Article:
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James M. Joyce [17]James Michael Joyce [1]
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Profile: "Jim", "James" "James M." Joyce (University of Michigan, Ann Arbor)
  1. James M. Joyce (2010). A Defense of Imprecise Credences in Inference and Decision Making1. Philosophical Perspectives 24 (1):281-323.
  2. James M. Joyce (1998). A Nonpragmatic Vindication of Probabilism. Philosophy of Science 65 (4):575-603.
    The pragmatic character of the Dutch book argument makes it unsuitable as an "epistemic" justification for the fundamental probabilist dogma that rational partial beliefs must conform to the axioms of probability. To secure an appropriately epistemic justification for this conclusion, one must explain what it means for a system of partial beliefs to accurately represent the state of the world, and then show that partial beliefs that violate the laws of probability are invariably less accurate than they could be otherwise. (...)
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  3. James M. Joyce (2005). How Probabilities Reflect Evidence. Philosophical Perspectives 19 (1):153–178.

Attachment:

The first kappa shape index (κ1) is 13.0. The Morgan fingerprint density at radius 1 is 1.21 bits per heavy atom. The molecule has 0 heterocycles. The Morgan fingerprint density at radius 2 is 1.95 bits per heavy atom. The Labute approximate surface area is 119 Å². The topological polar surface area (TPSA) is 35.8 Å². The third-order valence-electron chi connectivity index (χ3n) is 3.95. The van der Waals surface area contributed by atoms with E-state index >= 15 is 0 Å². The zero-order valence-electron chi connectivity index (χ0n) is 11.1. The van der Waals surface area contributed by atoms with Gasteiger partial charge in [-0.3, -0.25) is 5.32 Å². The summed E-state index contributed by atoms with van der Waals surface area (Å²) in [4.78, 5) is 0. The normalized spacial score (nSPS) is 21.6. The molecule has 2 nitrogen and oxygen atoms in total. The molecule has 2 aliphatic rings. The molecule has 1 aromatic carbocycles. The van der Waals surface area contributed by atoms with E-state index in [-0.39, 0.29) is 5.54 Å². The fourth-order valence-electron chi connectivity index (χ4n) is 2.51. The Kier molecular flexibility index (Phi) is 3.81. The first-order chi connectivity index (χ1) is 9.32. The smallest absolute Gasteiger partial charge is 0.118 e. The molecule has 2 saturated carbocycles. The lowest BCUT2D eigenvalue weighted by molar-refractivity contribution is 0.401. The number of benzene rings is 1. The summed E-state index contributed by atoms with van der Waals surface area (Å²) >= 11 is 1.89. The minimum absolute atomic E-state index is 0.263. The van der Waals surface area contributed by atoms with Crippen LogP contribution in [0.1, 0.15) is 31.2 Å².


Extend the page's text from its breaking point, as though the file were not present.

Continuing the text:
4. James M. Joyce (2012). Regret and Instability in Causal Decision Theory. Synthese 187 (1):123-145.
    Andy Egan has recently produced a set of alleged counterexamples to causal decision theory in which agents are forced to decide among causally unratifiable options, thereby making choices they know they will regret. I show that, far from being counterexamples, CDT gets Egan's cases exactly right. Egan thinks otherwise because he has misapplied CDT by requiring agents to make binding choices before they have processed all available information about the causal consequences of their acts. I elucidate CDT in a way (...)
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  5.  58
    James M. Joyce (2002). Levi on Causal Decision Theory and the Possibility of Predicting One's Own Actions. Philosophical Studies 110 (1):69 - 102.
    Isaac Levi has long criticized causal decisiontheory on the grounds that it requiresdeliberating agents to make predictions abouttheir own actions. A rational agent cannot, heclaims, see herself as free to choose an actwhile simultaneously making a prediction abouther likelihood of performing it. Levi is wrongon both points. First, nothing in causaldecision theory forces agents to makepredictions about their own acts. Second,Levi's arguments for the ``deliberation crowdsout prediction thesis'' rely on a flawed modelof the measurement of belief. Moreover, theability of agents (...)
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  6.  84